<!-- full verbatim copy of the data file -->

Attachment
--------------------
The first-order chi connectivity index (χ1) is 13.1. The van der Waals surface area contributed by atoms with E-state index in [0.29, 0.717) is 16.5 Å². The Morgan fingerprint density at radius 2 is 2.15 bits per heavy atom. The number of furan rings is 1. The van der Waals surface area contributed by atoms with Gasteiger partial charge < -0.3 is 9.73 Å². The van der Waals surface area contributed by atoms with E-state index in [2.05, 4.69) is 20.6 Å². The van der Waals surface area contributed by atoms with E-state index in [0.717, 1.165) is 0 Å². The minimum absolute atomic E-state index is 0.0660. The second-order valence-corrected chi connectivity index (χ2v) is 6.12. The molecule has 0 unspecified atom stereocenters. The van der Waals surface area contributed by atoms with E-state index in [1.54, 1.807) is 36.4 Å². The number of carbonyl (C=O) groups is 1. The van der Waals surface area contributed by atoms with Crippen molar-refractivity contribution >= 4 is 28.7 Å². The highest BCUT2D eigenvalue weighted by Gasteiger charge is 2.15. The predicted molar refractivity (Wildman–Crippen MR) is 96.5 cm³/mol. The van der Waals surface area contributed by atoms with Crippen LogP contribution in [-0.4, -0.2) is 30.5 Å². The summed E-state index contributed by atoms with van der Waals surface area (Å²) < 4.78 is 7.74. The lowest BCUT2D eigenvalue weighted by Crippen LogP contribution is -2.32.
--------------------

The first-order chi connectivity index (χ1) is 13.1. The van der Waals surface area contributed by atoms with E-state index in [0.29, 0.717) is 16.5 Å². The Morgan fingerprint density at radius 2 is 2.15 bits per heavy atom. The number of furan rings is 1. The van der Waals surface area contributed by atoms with Gasteiger partial charge < -0.3 is 9.73 Å². The van der Waals surface area contributed by atoms with E-state index in [2.05, 4.69) is 20.6 Å². The van der Waals surface area contributed by atoms with E-state index in [0.717, 1.165) is 0 Å². The minimum absolute atomic E-state index is 0.0660. The second-order valence-corrected chi connectivity index (χ2v) is 6.12. The molecule has 0 unspecified atom stereocenters. The van der Waals surface area contributed by atoms with E-state index in [1.54, 1.807) is 36.4 Å². The number of carbonyl (C=O) groups is 1. The van der Waals surface area contributed by atoms with Crippen molar-refractivity contribution >= 4 is 28.7 Å². The highest BCUT2D eigenvalue weighted by Gasteiger charge is 2.15. The predicted molar refractivity (Wildman–Crippen MR) is 96.5 cm³/mol. The van der Waals surface area contributed by atoms with Crippen LogP contribution in [-0.4, -0.2) is 30.5 Å². The summed E-state index contributed by atoms with van der Waals surface area (Å²) < 4.78 is 7.74. The lowest BCUT2D eigenvalue weighted by Crippen LogP contribution is -2.32.